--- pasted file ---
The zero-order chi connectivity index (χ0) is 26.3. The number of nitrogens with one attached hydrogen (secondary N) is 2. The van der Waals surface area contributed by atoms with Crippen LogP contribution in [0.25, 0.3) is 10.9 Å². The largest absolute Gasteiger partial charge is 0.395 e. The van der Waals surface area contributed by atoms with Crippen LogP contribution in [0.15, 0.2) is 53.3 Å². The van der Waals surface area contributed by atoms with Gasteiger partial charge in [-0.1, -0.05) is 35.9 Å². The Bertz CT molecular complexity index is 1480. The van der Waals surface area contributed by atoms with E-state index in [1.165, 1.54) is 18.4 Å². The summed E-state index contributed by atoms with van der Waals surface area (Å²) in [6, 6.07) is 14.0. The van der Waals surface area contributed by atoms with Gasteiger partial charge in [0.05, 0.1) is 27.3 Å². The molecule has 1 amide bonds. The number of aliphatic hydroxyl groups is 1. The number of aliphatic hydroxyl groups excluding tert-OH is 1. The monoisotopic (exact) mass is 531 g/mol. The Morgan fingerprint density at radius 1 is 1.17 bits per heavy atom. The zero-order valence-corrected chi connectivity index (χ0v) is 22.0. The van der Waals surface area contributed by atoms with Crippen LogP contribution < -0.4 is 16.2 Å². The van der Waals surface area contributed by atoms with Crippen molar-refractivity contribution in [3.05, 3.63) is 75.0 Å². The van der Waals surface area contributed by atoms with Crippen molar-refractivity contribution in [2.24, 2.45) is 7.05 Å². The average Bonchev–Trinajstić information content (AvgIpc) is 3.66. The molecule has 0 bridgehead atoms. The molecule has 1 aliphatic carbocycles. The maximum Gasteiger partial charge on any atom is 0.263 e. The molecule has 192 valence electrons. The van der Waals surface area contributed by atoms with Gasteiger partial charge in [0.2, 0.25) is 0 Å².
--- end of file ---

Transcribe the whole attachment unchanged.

The zero-order chi connectivity index (χ0) is 26.3. The number of nitrogens with one attached hydrogen (secondary N) is 2. The van der Waals surface area contributed by atoms with Crippen LogP contribution in [0.25, 0.3) is 10.9 Å². The largest absolute Gasteiger partial charge is 0.395 e. The van der Waals surface area contributed by atoms with Crippen LogP contribution in [0.15, 0.2) is 53.3 Å². The van der Waals surface area contributed by atoms with Gasteiger partial charge in [-0.1, -0.05) is 35.9 Å². The Bertz CT molecular complexity index is 1480. The van der Waals surface area contributed by atoms with E-state index in [1.165, 1.54) is 18.4 Å². The summed E-state index contributed by atoms with van der Waals surface area (Å²) in [6, 6.07) is 14.0. The van der Waals surface area contributed by atoms with Gasteiger partial charge in [0.05, 0.1) is 27.3 Å². The molecule has 1 amide bonds. The number of aliphatic hydroxyl groups is 1. The number of aliphatic hydroxyl groups excluding tert-OH is 1. The monoisotopic (exact) mass is 531 g/mol. The Morgan fingerprint density at radius 1 is 1.17 bits per heavy atom. The zero-order valence-corrected chi connectivity index (χ0v) is 22.0. The van der Waals surface area contributed by atoms with Crippen LogP contribution < -0.4 is 16.2 Å². The van der Waals surface area contributed by atoms with Crippen molar-refractivity contribution in [3.05, 3.63) is 75.0 Å². The van der Waals surface area contributed by atoms with Crippen molar-refractivity contribution in [2.24, 2.45) is 7.05 Å². The average Bonchev–Trinajstić information content (AvgIpc) is 3.66. The molecule has 0 bridgehead atoms. The molecule has 1 aliphatic carbocycles. The maximum Gasteiger partial charge on any atom is 0.263 e. The molecule has 192 valence electrons. The van der Waals surface area contributed by atoms with Gasteiger partial charge in [0.2, 0.25) is 0 Å².